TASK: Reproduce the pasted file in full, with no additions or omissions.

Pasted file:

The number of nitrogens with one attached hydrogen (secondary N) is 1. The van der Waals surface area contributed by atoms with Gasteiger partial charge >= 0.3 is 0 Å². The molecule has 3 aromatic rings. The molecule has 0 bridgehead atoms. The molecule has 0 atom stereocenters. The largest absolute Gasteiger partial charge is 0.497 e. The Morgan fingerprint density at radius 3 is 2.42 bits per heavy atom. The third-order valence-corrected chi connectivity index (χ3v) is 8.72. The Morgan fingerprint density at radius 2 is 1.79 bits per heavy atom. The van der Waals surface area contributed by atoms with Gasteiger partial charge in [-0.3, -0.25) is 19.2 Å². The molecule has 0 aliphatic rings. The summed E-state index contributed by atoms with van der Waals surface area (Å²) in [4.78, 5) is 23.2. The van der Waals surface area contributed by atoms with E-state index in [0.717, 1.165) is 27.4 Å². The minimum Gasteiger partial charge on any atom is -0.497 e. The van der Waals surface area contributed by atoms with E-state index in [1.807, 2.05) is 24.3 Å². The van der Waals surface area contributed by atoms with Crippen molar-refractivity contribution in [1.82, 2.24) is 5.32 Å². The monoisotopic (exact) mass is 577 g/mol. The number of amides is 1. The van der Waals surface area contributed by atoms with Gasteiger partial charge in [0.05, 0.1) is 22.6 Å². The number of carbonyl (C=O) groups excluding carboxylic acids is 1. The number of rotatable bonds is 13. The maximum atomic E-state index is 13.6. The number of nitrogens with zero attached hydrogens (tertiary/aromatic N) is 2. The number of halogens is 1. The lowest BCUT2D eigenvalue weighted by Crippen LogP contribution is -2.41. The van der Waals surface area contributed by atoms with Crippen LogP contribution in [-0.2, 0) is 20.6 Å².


The number of nitrogens with one attached hydrogen (secondary N) is 1. The van der Waals surface area contributed by atoms with Gasteiger partial charge >= 0.3 is 0 Å². The molecule has 3 aromatic rings. The molecule has 0 bridgehead atoms. The molecule has 0 atom stereocenters. The largest absolute Gasteiger partial charge is 0.497 e. The Morgan fingerprint density at radius 3 is 2.42 bits per heavy atom. The third-order valence-corrected chi connectivity index (χ3v) is 8.72. The Morgan fingerprint density at radius 2 is 1.79 bits per heavy atom. The van der Waals surface area contributed by atoms with Gasteiger partial charge in [-0.3, -0.25) is 19.2 Å². The molecule has 0 aliphatic rings. The summed E-state index contributed by atoms with van der Waals surface area (Å²) in [4.78, 5) is 23.2. The van der Waals surface area contributed by atoms with E-state index in [0.717, 1.165) is 27.4 Å². The minimum Gasteiger partial charge on any atom is -0.497 e. The van der Waals surface area contributed by atoms with E-state index in [1.807, 2.05) is 24.3 Å². The van der Waals surface area contributed by atoms with Crippen molar-refractivity contribution in [1.82, 2.24) is 5.32 Å². The monoisotopic (exact) mass is 577 g/mol. The number of amides is 1. The van der Waals surface area contributed by atoms with Gasteiger partial charge in [0.05, 0.1) is 22.6 Å². The number of carbonyl (C=O) groups excluding carboxylic acids is 1. The number of rotatable bonds is 13. The maximum atomic E-state index is 13.6. The number of nitrogens with zero attached hydrogens (tertiary/aromatic N) is 2. The number of halogens is 1. The lowest BCUT2D eigenvalue weighted by Crippen LogP contribution is -2.41. The van der Waals surface area contributed by atoms with Crippen LogP contribution in [-0.2, 0) is 20.6 Å².